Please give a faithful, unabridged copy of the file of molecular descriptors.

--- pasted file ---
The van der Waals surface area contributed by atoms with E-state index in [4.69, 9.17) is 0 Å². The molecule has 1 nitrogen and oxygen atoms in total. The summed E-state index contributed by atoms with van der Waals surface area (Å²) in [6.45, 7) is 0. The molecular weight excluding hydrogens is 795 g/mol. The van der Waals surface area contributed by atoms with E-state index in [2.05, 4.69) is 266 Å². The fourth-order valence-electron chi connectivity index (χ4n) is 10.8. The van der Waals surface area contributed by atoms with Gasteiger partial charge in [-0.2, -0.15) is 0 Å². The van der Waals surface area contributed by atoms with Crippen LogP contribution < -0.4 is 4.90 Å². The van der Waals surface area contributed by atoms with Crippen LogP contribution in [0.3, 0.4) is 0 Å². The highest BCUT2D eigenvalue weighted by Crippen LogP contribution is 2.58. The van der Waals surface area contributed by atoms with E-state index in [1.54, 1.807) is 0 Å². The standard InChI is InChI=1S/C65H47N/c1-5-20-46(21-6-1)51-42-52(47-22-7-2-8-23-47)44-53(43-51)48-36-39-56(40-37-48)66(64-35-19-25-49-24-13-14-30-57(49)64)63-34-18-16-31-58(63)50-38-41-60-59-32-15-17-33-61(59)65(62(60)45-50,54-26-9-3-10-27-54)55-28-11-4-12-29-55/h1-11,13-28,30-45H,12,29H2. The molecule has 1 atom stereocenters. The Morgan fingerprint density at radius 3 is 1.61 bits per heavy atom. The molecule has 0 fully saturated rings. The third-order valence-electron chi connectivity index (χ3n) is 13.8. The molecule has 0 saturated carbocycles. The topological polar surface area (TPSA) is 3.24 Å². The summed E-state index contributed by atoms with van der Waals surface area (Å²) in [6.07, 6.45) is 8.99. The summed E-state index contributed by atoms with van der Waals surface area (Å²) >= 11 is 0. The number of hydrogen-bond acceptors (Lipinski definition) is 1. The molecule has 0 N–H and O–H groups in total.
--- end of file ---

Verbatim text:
The van der Waals surface area contributed by atoms with E-state index in [4.69, 9.17) is 0 Å². The molecule has 1 nitrogen and oxygen atoms in total. The summed E-state index contributed by atoms with van der Waals surface area (Å²) in [6.45, 7) is 0. The molecular weight excluding hydrogens is 795 g/mol. The van der Waals surface area contributed by atoms with E-state index in [2.05, 4.69) is 266 Å². The fourth-order valence-electron chi connectivity index (χ4n) is 10.8. The van der Waals surface area contributed by atoms with Gasteiger partial charge in [-0.2, -0.15) is 0 Å². The van der Waals surface area contributed by atoms with Crippen LogP contribution < -0.4 is 4.90 Å². The van der Waals surface area contributed by atoms with Crippen LogP contribution in [0.3, 0.4) is 0 Å². The highest BCUT2D eigenvalue weighted by Crippen LogP contribution is 2.58. The van der Waals surface area contributed by atoms with E-state index in [1.54, 1.807) is 0 Å². The standard InChI is InChI=1S/C65H47N/c1-5-20-46(21-6-1)51-42-52(47-22-7-2-8-23-47)44-53(43-51)48-36-39-56(40-37-48)66(64-35-19-25-49-24-13-14-30-57(49)64)63-34-18-16-31-58(63)50-38-41-60-59-32-15-17-33-61(59)65(62(60)45-50,54-26-9-3-10-27-54)55-28-11-4-12-29-55/h1-11,13-28,30-45H,12,29H2. The molecule has 1 atom stereocenters. The Morgan fingerprint density at radius 3 is 1.61 bits per heavy atom. The molecule has 0 fully saturated rings. The third-order valence-electron chi connectivity index (χ3n) is 13.8. The molecule has 0 saturated carbocycles. The topological polar surface area (TPSA) is 3.24 Å². The summed E-state index contributed by atoms with van der Waals surface area (Å²) in [6.07, 6.45) is 8.99. The summed E-state index contributed by atoms with van der Waals surface area (Å²) >= 11 is 0. The number of hydrogen-bond acceptors (Lipinski definition) is 1. The molecule has 0 N–H and O–H groups in total.